GREECE: Soft measures and harsh fines

Although the Greek government is doing its best to back favourable legislation for private colleges that have sought a licence to operate from the new academic year in September, the European Court of Justice has put Greece on the spot once again - this time for failing to follow directives relating to the recognition of professional qualifications of graduates from colleges cooperating with EU universities.

More than nine months after a decision taken as a result of intense pressure from the EU to establish some form of order in the activities of the private colleges, the Ministry of Education has published a set of specifications required for a licence. But these go beyond even the wilder dreams of the most optimistic owners, raising speculation the government is deliberately attempting a further subversion of state education in favour of the private sector.

Gone are the tough measures announced by the government last October. Those remaining give ample opportunity to the 38 colleges that have applied for a licence to implement them by 31 August when their assessment should be completed prior to issuing a licence.

It was made clear in the EU directive that the ministry could not be responsible for the study programme of the colleges or the qualifications of their teaching personnel, only 30% of whom are obliged to have a PhD.

Yet the ministry itself relinquished the right to set tough measures and specifications regarding building infrastructure and essential equipment , even though the college owners were not opposed.

Under the remaining new regulations, an area as little as 300 square meters is thought to be adequate to establish a private college. Essentials such as elevators, heating, library, multimedia rooms and sporting facilities (all expressly required in the earlier specifications) have been deleted.

Having a library is thought to be extremely important. Whereas in the earlier measures the ministry had set detailed specifications regarding the size of the room, number of the books and regular updating, specific operating rules as well as electronic management and equipment wholly owned by the college itself, the new regulations do not specify such things.

Although the financial guarantee for the operating licence remains in the region of EUR500,000 (US$700,000), specifications regarding fire safety and security have been reduced to such an extent as to be almost negligible.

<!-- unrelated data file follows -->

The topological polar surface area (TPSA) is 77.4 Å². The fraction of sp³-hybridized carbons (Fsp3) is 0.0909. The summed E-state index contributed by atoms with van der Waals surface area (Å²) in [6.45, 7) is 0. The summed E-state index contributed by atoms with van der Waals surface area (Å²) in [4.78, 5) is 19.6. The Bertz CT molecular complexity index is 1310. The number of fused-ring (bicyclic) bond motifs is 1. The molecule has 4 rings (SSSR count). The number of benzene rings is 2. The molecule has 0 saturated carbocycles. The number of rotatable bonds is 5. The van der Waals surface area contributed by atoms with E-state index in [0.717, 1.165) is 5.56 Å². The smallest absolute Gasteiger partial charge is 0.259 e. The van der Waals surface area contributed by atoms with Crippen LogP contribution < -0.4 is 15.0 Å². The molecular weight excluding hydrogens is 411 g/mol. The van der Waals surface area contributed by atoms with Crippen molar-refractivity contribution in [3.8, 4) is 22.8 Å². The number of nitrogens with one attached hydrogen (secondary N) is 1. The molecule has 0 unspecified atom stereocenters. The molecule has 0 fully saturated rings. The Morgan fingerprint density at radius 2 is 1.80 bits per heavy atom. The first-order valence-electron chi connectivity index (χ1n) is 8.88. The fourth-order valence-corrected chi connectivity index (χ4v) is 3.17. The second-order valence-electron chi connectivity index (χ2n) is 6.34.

Moreover, private colleges will be allowed to operate without the obligation to establish fully equipped laboratories provided they can secure access for their students to outside contractually available ones.

This last provision appears to be extremely attractive to potential investors whose main interest in post-secondary and higher education is the size of the profit. But it is a potential source of concern to college owners who are anxious to promote their business as providing 'alternative' higher education.

Meanwhile, Greece has attracted yet another conviction and a fine from the European Court of Justice for failing to comply with EU directives regarding the recognition of the professional qualifications of private college graduates.

The EU Commission asked the court to ascertain whether by non-instituting the necessary legal and administrative measures outlined in directive 2005/36/EC of 7 September 2005, Greece had not complied with the responsibilities arising from the directive relating to qualifications acquired in other member states.

After a long process of exchanging letters and information, the commission established that by not instituting within the specific period of time the necessary legal and administrative measures to comply with the directive, Greece had not complied. The court ruled that Greece had not complied, found in favour of the commission and ordered Greece to pay the legal costs.